For this dinner theatre show, I combined scenes from Verdi’s opera and Dumas’s Camille (La Dame aux camélias), with music played by an ensemble directed by Alessandro Nidi (Parma Conservatory). Two sets of performers, four actors and three singers, led the audience into the depths of passion as seen through the different conventions of spoken and musical theatre. The show had a lot of coverage in the newspapers and on TV since it was held during the year of the celebrations for the first centenary of Verdi’s death.
Read a series of articles published by the newspaper Gazzetta di Parma including a glowing review by Valeria Ottolenghi here. (in Italian, translations coming soon…)
Here is an 11 minute promotional video of the show:
I was called by Numeriprimi who wanted to stage a Shakespearean play in an imaginative way at the Teatro del Tempo in Parma, Italy. For this company of young actors, who had just graduated from a professional course supported by the European Union, I chose The Two Gentlemen of Verona.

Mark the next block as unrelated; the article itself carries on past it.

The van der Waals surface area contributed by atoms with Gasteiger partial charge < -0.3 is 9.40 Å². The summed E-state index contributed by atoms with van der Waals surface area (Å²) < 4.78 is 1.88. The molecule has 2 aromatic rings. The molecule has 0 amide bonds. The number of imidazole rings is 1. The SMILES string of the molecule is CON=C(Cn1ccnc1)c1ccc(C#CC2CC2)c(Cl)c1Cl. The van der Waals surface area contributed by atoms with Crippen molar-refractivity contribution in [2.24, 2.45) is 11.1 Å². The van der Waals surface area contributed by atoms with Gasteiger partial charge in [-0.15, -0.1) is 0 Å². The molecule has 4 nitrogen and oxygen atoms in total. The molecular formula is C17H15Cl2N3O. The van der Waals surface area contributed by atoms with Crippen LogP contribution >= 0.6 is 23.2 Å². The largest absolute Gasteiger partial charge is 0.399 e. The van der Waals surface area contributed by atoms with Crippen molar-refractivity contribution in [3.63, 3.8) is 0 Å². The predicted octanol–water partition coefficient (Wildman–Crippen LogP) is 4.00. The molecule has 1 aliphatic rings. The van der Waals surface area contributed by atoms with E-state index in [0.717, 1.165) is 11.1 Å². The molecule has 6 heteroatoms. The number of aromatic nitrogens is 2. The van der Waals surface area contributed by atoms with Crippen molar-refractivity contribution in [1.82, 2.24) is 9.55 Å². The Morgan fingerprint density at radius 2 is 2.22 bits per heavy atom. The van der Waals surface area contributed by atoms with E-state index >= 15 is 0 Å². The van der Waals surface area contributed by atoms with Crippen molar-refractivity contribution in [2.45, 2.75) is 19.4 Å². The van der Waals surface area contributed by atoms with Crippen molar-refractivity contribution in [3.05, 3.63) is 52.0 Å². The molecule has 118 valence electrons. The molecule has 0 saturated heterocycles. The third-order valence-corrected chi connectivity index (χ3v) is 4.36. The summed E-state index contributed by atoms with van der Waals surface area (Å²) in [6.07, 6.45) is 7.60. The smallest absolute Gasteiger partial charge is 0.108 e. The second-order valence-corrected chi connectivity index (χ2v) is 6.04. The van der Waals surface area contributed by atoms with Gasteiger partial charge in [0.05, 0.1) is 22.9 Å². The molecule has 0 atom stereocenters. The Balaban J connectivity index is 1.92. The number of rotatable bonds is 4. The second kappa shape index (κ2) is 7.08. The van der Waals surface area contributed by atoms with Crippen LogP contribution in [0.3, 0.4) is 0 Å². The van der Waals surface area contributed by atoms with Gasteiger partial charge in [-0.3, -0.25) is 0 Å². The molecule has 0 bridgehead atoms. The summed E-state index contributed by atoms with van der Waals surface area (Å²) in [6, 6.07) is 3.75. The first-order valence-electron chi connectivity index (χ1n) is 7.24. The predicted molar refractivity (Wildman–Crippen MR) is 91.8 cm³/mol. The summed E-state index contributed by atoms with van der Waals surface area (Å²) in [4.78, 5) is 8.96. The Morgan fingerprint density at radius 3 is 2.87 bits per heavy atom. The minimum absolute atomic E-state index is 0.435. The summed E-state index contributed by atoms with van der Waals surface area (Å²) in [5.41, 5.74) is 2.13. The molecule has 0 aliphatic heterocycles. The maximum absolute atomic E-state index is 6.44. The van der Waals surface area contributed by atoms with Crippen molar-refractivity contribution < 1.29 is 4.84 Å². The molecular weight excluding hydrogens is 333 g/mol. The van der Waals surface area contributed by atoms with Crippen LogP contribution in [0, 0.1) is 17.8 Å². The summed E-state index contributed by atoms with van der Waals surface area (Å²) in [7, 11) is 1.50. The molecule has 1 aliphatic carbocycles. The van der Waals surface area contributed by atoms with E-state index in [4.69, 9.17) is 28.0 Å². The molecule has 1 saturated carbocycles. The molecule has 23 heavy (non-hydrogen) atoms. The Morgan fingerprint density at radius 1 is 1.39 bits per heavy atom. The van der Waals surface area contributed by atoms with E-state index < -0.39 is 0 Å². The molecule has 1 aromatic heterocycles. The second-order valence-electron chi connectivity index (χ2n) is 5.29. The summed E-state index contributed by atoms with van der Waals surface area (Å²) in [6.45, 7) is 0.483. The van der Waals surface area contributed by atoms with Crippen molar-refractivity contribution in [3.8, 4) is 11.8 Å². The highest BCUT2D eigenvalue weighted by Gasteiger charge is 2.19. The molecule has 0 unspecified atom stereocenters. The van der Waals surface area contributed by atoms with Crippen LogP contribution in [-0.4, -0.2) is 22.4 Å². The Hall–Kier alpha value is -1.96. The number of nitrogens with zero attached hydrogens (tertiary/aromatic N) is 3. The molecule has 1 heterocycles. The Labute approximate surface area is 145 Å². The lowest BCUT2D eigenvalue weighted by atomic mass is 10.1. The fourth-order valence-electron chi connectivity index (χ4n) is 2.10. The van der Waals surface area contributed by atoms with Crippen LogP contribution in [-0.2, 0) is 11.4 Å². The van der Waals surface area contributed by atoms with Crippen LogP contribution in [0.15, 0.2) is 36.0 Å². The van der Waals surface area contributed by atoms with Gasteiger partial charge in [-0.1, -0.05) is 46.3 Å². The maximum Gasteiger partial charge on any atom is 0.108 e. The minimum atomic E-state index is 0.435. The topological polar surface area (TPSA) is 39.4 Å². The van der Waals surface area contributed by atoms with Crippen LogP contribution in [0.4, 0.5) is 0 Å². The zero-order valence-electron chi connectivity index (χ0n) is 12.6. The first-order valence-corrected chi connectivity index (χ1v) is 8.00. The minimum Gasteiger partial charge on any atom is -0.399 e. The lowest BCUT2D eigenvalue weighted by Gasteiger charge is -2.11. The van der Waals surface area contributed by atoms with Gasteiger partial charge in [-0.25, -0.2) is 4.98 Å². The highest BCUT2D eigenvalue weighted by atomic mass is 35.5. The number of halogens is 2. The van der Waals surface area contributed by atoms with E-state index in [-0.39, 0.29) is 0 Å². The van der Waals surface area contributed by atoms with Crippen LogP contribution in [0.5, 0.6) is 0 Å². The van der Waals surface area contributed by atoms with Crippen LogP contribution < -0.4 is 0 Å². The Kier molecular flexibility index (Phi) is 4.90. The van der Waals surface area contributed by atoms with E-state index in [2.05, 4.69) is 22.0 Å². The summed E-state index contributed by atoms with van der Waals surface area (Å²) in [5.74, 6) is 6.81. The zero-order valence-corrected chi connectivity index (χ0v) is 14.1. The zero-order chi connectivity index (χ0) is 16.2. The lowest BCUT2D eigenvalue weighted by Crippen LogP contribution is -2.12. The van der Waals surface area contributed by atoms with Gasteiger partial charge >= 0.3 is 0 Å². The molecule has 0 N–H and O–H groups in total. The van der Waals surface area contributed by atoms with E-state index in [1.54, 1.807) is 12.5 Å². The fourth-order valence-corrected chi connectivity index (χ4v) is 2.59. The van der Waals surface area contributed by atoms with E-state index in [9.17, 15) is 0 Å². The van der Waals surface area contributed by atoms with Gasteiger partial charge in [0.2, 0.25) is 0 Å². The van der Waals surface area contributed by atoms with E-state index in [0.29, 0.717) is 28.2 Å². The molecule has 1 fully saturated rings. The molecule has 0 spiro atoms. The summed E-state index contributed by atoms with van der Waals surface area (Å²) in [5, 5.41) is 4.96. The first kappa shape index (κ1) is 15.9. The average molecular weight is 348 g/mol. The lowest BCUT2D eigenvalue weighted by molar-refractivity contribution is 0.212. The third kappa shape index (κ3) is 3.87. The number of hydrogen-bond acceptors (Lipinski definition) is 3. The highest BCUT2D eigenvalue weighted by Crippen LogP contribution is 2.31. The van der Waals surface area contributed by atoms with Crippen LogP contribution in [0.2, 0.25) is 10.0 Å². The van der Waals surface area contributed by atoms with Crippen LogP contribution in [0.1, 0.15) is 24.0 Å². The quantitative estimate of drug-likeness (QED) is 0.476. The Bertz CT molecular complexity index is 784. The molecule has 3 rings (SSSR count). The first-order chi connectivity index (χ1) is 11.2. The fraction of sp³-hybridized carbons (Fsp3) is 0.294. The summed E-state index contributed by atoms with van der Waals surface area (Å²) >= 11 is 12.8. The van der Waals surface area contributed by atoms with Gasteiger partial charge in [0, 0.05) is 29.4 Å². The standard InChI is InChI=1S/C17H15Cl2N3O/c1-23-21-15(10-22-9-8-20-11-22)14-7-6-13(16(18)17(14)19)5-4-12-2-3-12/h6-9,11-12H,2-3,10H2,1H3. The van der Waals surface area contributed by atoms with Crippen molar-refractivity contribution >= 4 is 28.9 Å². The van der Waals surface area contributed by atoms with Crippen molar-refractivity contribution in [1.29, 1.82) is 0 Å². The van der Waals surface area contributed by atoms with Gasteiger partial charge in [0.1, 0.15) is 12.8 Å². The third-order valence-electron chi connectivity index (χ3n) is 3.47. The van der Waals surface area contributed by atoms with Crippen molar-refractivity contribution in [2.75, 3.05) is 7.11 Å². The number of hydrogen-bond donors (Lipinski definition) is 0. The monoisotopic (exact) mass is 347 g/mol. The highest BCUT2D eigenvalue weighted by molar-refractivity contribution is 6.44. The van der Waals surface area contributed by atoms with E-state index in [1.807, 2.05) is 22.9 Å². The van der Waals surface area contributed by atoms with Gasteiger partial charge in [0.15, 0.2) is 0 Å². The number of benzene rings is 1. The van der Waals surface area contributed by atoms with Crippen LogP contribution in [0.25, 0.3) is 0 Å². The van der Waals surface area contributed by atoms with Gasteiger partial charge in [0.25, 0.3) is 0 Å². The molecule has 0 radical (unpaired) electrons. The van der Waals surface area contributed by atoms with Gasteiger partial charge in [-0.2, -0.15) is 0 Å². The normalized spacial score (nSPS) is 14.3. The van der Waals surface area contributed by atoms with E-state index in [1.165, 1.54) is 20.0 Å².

In addition to providing an original translation, I dramaturged the script in several directions:
I substituted several scenes with speechless actions to take advantage of opportunities for physical theatre;
to better employ one of Numeriprimi’s performers, I substituted the clown character with a winged Cupid on roller skates who recited aphorisms from the humorous Murphy’s Law of Love, a prominent theme in the play;
finally, I added several songs, each in fact a Shakespearean sonnet, translated into Italian and set to original music by Marco Caronna.
With the tunes played by Luca Savazzi and sung by a gifted vocalist and company member, the show came to resemble a musical.
Below you find both an 8 minute promo video and the two parts of the full show:
With members of the Numeriprimi Company I organized a public lecture about Pirandello’s The Giants of the Mountain (I giganti della montagna) for the students of the Italian Lit course at the University of Parma (Prof. Marzio Pieri). It included a dramatized reading, with actors working vocally to portray the many roles each of them was called to play. While stage directions were read aloud, a visual artist drew each character on a series of large sheets, building up to the impressive final scene where each of them was visible simultaneously around the theatre.